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Improvements in throat function and qualities of sore throat from locally applied flurbiprofen 8.75 mg in spray or lozenge format: findings from a randomized trial of patients with upper respiratory tract infection in the Russian Federation

Authors Burova N, Bychkova V, Shephard A

Received 16 August 2017

Accepted for publication 11 April 2018

Published 1 June 2018 Volume 2018:11 Pages 1045—1055

DOI https://doi.org/10.2147/JPR.S149331

Checked for plagiarism Yes

Review by Single-blind

Peer reviewers approved by Dr Minal Joshi

Peer reviewer comments 3

Editor who approved publication: Dr E. Alfonso Romero-Sandoval

Natalia Burova,1 Valeria Bychkova,2 Adrian Shephard3

1Federal State Establishment Clinical Diagnostic Medical Center, Saint Petersburg, Russia; 2Reckitt Benckiser (Russia), Moscow, Russia; 3Reckitt Benckiser Healthcare International Ltd, Slough, Berkshire, UK

Objective: To assess the speed of relief provided by flurbiprofen 8.75 mg spray and lozenge and their effect on many of the different qualities and characteristics of throat pain and discomfort, and the many articulations of the broad term “sore throat” (ST).
Patients and methods: Four hundred and forty adults with recent-onset, moderate-to-severe ST due to upper respiratory tract infection (URTI) were randomized to a single dose of either flurbiprofen 8.75 mg spray (n=218) or flurbiprofen 8.75 mg lozenge (n=222). Throat swabs for bacterial culture were taken at baseline. ST relief was assessed at 1 minute, 1 and 2 hours post-dose using the Sore Throat Relief Rating Scale. The change from baseline at 1 and 2 hours post-dose in difficulty swallowing and swollen throat was assessed using the difficulty swallowing scale and the swollen throat scale, respectively. Patients’ experience of URTI symptoms was assessed using a URTI questionnaire at baseline and 2 hours post-dose. The change in Qualities of Sore Throat Index, a 10-item index of qualities of ST, from baseline at 2 hours post-dose was also measured.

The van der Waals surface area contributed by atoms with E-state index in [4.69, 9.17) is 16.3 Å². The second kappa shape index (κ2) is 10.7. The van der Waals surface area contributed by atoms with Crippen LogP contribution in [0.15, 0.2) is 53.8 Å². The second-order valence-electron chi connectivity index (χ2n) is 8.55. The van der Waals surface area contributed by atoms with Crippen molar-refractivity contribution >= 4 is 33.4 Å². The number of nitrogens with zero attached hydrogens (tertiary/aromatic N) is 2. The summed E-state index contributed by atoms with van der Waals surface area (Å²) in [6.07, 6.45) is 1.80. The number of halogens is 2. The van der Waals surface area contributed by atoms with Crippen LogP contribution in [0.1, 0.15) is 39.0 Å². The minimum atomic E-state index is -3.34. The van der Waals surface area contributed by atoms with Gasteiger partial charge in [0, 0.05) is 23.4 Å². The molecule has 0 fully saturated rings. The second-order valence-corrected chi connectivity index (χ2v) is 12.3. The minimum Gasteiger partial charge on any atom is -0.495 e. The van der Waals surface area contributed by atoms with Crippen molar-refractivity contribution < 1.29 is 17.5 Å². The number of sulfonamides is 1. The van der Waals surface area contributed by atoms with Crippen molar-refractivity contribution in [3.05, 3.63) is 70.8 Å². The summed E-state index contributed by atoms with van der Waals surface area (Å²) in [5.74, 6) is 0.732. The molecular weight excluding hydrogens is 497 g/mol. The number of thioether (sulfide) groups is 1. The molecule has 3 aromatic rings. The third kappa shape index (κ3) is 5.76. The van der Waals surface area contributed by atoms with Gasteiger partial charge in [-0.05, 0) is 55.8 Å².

Results: ST relief was evident in the spray and the lozenge treatment groups at 1 minute, 1 and 2 hours post-dose (P>0.05). In both groups, scores for difficulty swallowing and swollen throat significantly improved at 1 and 2 hours post-dose compared with baseline. At 2 hours post-dose, the number of patients experiencing URTI symptoms that can be attributed to or associated with ST decreased relative to baseline. The mean change from baseline to 2 hours post-dose for each individual score on the Qualities of Sore Throat Index showed significant improvements for flurbiprofen spray and lozenge (all P<0.0001).
Conclusion: Non-inferiority was established, and flurbiprofen spray and lozenge provided effective relief from ST pain and many of the other commonly reported qualities of ST.

Keywords: flurbiprofen, non-inferiority, spray, lozenge

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